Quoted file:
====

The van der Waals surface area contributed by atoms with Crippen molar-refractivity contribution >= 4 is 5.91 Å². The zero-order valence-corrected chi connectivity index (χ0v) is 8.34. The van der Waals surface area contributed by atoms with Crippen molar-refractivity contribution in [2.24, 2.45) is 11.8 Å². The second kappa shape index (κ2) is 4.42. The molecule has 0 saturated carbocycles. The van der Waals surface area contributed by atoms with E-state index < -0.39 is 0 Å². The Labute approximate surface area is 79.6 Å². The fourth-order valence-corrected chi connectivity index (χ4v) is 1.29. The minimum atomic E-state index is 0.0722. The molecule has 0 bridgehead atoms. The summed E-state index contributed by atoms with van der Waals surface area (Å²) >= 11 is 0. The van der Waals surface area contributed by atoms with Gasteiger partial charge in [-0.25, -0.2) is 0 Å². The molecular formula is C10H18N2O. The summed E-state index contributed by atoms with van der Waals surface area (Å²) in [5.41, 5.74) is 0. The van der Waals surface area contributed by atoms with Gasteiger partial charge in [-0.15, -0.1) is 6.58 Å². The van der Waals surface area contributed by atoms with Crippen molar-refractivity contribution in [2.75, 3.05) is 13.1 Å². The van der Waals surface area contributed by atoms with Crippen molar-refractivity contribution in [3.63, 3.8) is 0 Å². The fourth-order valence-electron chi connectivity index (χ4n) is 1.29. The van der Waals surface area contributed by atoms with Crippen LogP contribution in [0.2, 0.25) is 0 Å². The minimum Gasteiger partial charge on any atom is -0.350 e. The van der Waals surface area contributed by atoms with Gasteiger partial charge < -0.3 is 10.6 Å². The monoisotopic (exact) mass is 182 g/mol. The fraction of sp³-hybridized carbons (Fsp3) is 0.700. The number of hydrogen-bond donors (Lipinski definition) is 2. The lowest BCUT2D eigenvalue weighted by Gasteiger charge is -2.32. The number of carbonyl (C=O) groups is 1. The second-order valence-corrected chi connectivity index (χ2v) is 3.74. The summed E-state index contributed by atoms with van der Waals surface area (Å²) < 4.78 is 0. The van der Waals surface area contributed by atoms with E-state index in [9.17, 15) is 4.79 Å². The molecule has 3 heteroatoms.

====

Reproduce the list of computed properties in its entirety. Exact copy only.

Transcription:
The van der Waals surface area contributed by atoms with Crippen molar-refractivity contribution >= 4 is 5.91 Å². The zero-order valence-corrected chi connectivity index (χ0v) is 8.34. The van der Waals surface area contributed by atoms with Crippen molar-refractivity contribution in [2.24, 2.45) is 11.8 Å². The second kappa shape index (κ2) is 4.42. The molecule has 0 saturated carbocycles. The van der Waals surface area contributed by atoms with E-state index < -0.39 is 0 Å². The Labute approximate surface area is 79.6 Å². The fourth-order valence-corrected chi connectivity index (χ4v) is 1.29. The minimum atomic E-state index is 0.0722. The molecule has 0 bridgehead atoms. The summed E-state index contributed by atoms with van der Waals surface area (Å²) >= 11 is 0. The van der Waals surface area contributed by atoms with Gasteiger partial charge in [-0.25, -0.2) is 0 Å². The molecular formula is C10H18N2O. The summed E-state index contributed by atoms with van der Waals surface area (Å²) in [5.41, 5.74) is 0. The van der Waals surface area contributed by atoms with Gasteiger partial charge in [-0.15, -0.1) is 6.58 Å². The van der Waals surface area contributed by atoms with Crippen molar-refractivity contribution in [2.75, 3.05) is 13.1 Å². The van der Waals surface area contributed by atoms with Crippen molar-refractivity contribution in [3.63, 3.8) is 0 Å². The fourth-order valence-electron chi connectivity index (χ4n) is 1.29. The van der Waals surface area contributed by atoms with Crippen LogP contribution in [0.2, 0.25) is 0 Å². The minimum Gasteiger partial charge on any atom is -0.350 e. The van der Waals surface area contributed by atoms with Gasteiger partial charge < -0.3 is 10.6 Å². The monoisotopic (exact) mass is 182 g/mol. The fraction of sp³-hybridized carbons (Fsp3) is 0.700. The number of hydrogen-bond donors (Lipinski definition) is 2. The lowest BCUT2D eigenvalue weighted by Gasteiger charge is -2.32. The number of carbonyl (C=O) groups is 1. The second-order valence-corrected chi connectivity index (χ2v) is 3.74. The summed E-state index contributed by atoms with van der Waals surface area (Å²) < 4.78 is 0. The van der Waals surface area contributed by atoms with E-state index in [9.17, 15) is 4.79 Å². The molecule has 3 heteroatoms.